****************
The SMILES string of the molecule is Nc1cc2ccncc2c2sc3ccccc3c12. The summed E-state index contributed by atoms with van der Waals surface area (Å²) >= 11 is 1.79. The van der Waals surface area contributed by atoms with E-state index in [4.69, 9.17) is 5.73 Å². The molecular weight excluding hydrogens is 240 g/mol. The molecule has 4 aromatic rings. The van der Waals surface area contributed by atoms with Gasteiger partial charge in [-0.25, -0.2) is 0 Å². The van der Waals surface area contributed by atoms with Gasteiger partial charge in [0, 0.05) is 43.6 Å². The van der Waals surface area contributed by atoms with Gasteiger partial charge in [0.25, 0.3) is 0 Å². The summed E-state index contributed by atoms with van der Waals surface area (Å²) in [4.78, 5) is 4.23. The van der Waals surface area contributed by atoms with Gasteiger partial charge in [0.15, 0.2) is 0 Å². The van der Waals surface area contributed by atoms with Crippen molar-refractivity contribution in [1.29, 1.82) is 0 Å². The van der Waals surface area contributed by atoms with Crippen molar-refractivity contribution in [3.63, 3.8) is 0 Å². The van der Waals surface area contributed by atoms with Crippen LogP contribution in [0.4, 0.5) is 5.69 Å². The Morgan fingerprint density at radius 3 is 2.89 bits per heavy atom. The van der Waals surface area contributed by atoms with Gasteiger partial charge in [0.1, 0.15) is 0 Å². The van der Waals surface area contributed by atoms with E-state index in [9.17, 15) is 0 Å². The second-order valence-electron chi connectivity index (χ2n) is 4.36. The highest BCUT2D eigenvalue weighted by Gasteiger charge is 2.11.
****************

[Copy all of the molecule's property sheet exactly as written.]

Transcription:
The SMILES string of the molecule is Nc1cc2ccncc2c2sc3ccccc3c12. The summed E-state index contributed by atoms with van der Waals surface area (Å²) >= 11 is 1.79. The van der Waals surface area contributed by atoms with E-state index in [4.69, 9.17) is 5.73 Å². The molecular weight excluding hydrogens is 240 g/mol. The molecule has 4 aromatic rings. The van der Waals surface area contributed by atoms with Gasteiger partial charge in [-0.25, -0.2) is 0 Å². The van der Waals surface area contributed by atoms with Gasteiger partial charge in [0, 0.05) is 43.6 Å². The van der Waals surface area contributed by atoms with Gasteiger partial charge in [0.25, 0.3) is 0 Å². The summed E-state index contributed by atoms with van der Waals surface area (Å²) in [4.78, 5) is 4.23. The van der Waals surface area contributed by atoms with Gasteiger partial charge in [0.15, 0.2) is 0 Å². The van der Waals surface area contributed by atoms with Crippen molar-refractivity contribution in [1.29, 1.82) is 0 Å². The van der Waals surface area contributed by atoms with Crippen molar-refractivity contribution in [3.63, 3.8) is 0 Å². The van der Waals surface area contributed by atoms with Crippen LogP contribution in [0.4, 0.5) is 5.69 Å². The Morgan fingerprint density at radius 3 is 2.89 bits per heavy atom. The van der Waals surface area contributed by atoms with Gasteiger partial charge in [0.1, 0.15) is 0 Å². The van der Waals surface area contributed by atoms with E-state index in [9.17, 15) is 0 Å². The second-order valence-electron chi connectivity index (χ2n) is 4.36. The highest BCUT2D eigenvalue weighted by Gasteiger charge is 2.11.